Both guns were mostly stock. The front sights on both are painted with Fluorescent Orange paint. The LCP has a Hogue Hybrid Handall installed. This makes the gun much more pleasant to shoot and I highly recommend it. The 642-2 wears Sile rubber stocks, which are no longer made, unfortunately. No special trigger work has been done on either, other than a fair amount of dry practice.
In the end, either of these in your pocket will provide more personal protection than some big honking clunky autoloader that gets left home. What’s the best concealed carry handgun? The one you have on you.
The timer and the target sometimes tell interesting and unexpected tales. A long held opinion is that a longer barrel is easier to shoot, both in terms of accuracy and shot to shot recovery, than a shorter barrel. For #wheelgunwednesday, I decided to put this theory to the test. Several different revolvers of varying frame sizes, weights, and barrel lengths were used to shoot a standard drill and compare results.
Justin Dyal wrote an article for SWAT Magazine about a drill he created called Five-Yard Roundup. It was used as the semi-final test at the Rangemaster 2018 Tactical Conference. Especially in the context of snub revolvers, it’s a good test of skills that may be required for personal protection.
This past weekend, Friday through Sunday, was the 20th Anniversary Rangemaster Tactical Conference. I have a long history of wheelgunning at the Conference, having shot it with a revolver in 1999 through 2001.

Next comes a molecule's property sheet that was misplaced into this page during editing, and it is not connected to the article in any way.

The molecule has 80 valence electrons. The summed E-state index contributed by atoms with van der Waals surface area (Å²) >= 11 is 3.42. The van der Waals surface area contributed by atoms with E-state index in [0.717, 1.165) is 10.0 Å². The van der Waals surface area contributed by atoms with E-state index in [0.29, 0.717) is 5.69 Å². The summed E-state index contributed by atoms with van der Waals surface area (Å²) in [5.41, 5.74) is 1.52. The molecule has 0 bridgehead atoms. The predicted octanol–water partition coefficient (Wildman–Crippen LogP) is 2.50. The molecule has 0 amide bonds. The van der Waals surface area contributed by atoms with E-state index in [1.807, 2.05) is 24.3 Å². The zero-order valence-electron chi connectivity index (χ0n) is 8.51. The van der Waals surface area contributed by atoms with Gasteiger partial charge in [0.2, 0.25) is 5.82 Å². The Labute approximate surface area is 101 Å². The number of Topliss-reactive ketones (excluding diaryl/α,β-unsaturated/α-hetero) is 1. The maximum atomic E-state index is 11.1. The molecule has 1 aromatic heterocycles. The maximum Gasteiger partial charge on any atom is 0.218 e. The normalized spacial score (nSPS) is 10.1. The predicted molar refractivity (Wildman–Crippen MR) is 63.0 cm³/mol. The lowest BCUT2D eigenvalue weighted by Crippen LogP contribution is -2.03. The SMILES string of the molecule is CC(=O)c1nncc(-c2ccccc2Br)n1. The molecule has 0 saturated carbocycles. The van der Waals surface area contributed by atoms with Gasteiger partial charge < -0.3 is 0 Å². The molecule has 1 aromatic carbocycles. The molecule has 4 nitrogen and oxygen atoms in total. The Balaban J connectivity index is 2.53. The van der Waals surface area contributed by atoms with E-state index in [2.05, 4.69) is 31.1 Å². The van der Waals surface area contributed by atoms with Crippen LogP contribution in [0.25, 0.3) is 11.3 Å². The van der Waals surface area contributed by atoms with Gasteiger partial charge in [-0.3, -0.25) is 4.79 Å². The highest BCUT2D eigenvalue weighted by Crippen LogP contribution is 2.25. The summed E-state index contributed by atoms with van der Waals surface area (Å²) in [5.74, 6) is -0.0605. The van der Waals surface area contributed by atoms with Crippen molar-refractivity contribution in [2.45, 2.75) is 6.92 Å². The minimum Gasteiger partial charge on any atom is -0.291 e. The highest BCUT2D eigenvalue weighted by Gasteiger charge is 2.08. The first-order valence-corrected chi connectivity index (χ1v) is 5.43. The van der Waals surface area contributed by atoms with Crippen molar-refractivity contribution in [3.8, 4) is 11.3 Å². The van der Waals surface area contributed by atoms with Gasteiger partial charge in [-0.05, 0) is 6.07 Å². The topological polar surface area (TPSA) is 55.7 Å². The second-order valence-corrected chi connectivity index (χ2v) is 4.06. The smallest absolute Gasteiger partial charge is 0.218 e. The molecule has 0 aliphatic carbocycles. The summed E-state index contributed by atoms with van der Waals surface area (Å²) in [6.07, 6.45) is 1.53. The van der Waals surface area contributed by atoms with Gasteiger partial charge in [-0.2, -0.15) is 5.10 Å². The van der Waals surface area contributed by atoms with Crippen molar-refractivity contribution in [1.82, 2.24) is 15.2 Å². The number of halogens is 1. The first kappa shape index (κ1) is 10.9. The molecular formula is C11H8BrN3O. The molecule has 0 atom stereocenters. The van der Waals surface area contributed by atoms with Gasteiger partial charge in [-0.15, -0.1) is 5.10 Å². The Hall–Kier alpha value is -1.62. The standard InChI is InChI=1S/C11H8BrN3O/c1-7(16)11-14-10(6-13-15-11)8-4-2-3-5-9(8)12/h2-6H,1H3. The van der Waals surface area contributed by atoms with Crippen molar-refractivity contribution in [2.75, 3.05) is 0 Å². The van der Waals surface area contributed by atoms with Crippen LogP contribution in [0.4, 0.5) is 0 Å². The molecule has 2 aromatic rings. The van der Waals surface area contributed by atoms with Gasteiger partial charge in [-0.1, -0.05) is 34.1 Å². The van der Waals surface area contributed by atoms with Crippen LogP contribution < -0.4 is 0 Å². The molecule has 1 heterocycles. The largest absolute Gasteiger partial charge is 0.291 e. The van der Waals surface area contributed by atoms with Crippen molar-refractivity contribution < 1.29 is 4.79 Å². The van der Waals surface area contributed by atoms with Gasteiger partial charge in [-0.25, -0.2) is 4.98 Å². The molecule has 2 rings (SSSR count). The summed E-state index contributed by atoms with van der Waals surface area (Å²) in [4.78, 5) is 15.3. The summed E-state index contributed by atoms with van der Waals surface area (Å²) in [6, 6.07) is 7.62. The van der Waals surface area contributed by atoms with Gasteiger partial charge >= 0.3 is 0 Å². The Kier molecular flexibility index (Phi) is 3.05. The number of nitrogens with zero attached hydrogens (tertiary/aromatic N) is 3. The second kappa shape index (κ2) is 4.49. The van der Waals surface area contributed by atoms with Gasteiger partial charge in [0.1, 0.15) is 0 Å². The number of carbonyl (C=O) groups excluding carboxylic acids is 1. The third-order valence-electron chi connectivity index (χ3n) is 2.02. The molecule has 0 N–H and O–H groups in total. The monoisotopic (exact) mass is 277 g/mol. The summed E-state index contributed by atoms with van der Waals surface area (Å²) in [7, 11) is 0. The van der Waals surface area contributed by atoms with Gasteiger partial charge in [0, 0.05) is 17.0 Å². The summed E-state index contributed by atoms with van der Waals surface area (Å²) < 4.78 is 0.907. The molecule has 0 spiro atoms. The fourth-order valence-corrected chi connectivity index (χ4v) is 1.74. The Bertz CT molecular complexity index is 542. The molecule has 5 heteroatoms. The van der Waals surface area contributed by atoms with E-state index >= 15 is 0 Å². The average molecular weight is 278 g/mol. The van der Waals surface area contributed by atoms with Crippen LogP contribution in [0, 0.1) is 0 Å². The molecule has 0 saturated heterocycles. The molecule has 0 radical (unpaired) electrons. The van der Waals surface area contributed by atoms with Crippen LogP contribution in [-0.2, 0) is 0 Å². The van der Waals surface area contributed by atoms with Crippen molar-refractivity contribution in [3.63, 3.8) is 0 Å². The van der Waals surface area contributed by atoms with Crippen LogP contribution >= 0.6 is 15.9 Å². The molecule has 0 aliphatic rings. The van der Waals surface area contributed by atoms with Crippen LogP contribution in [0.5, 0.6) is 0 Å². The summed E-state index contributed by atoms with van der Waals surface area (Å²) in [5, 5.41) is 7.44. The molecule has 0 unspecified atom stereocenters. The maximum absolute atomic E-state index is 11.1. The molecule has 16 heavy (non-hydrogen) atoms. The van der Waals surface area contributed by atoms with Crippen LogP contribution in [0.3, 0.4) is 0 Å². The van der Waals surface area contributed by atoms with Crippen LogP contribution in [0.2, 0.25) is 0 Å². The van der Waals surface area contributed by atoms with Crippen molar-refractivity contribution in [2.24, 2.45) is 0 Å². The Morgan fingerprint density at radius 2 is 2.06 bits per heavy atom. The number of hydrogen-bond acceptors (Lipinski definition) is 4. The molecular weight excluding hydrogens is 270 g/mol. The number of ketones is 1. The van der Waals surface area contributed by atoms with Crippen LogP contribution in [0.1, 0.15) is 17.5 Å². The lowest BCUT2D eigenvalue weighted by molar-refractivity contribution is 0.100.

This year was no exception. I’ve also taught for many years at the Conference. This year I decided to re-visit teaching my Intro to Snubby Skills block of instruction. One of the other trainers had to cancel due to a family emergency. This gave me the opportunity to conduct my class on both Friday and Saturday. A total of 37 shooters took the two classes. I kept it to two hours and less than 50 rounds. Shooters sometimes lose their focus if the class is longer or the round count is higher and I want to set them up for success.
The topics I focused on were:
- Grip the snub firmly
- See the sights
- Press the trigger smoothly
We did all the drills dry first and then live. For the live practice, most included spinning the cylinder after a few shots to create a ball and dummy drill. Revolvers do this much more efficiently than autoloaders. I also emphasize loading with loose rounds because speedloaders are not as secure an ammunition holding device as an autoloader’s magazine.